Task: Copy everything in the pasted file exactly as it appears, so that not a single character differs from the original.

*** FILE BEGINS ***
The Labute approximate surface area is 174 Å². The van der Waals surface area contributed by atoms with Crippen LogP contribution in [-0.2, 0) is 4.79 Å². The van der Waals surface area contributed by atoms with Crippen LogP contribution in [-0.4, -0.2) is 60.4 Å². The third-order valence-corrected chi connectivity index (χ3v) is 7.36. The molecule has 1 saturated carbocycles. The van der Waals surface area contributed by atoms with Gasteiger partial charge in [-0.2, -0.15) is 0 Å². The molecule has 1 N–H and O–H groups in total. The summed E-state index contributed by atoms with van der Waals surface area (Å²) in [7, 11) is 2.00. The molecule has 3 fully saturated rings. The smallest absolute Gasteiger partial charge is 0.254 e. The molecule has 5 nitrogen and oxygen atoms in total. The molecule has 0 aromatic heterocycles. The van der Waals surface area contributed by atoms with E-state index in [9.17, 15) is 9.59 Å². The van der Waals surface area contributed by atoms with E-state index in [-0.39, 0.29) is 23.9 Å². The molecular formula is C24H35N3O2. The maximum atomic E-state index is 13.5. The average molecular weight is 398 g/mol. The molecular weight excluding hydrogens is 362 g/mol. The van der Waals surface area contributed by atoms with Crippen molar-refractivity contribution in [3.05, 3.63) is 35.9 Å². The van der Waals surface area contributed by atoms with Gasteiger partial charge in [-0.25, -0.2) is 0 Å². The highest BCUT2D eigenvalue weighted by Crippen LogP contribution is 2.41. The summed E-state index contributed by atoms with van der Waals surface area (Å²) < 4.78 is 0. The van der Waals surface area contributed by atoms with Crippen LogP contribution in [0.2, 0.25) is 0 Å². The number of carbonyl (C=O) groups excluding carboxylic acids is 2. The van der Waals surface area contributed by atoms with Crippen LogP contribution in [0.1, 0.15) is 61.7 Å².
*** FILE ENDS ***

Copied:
The Labute approximate surface area is 174 Å². The van der Waals surface area contributed by atoms with Crippen LogP contribution in [-0.2, 0) is 4.79 Å². The van der Waals surface area contributed by atoms with Crippen LogP contribution in [-0.4, -0.2) is 60.4 Å². The third-order valence-corrected chi connectivity index (χ3v) is 7.36. The molecule has 1 saturated carbocycles. The van der Waals surface area contributed by atoms with Gasteiger partial charge in [-0.2, -0.15) is 0 Å². The molecule has 1 N–H and O–H groups in total. The summed E-state index contributed by atoms with van der Waals surface area (Å²) in [7, 11) is 2.00. The molecule has 3 fully saturated rings. The smallest absolute Gasteiger partial charge is 0.254 e. The molecule has 5 nitrogen and oxygen atoms in total. The molecule has 0 aromatic heterocycles. The van der Waals surface area contributed by atoms with E-state index in [9.17, 15) is 9.59 Å². The van der Waals surface area contributed by atoms with E-state index in [-0.39, 0.29) is 23.9 Å². The molecular formula is C24H35N3O2. The maximum atomic E-state index is 13.5. The average molecular weight is 398 g/mol. The molecular weight excluding hydrogens is 362 g/mol. The van der Waals surface area contributed by atoms with Crippen molar-refractivity contribution in [3.05, 3.63) is 35.9 Å². The van der Waals surface area contributed by atoms with Gasteiger partial charge in [-0.25, -0.2) is 0 Å². The highest BCUT2D eigenvalue weighted by Crippen LogP contribution is 2.41. The summed E-state index contributed by atoms with van der Waals surface area (Å²) < 4.78 is 0. The van der Waals surface area contributed by atoms with Crippen LogP contribution in [0.2, 0.25) is 0 Å². The number of carbonyl (C=O) groups excluding carboxylic acids is 2. The van der Waals surface area contributed by atoms with Crippen LogP contribution in [0.1, 0.15) is 61.7 Å².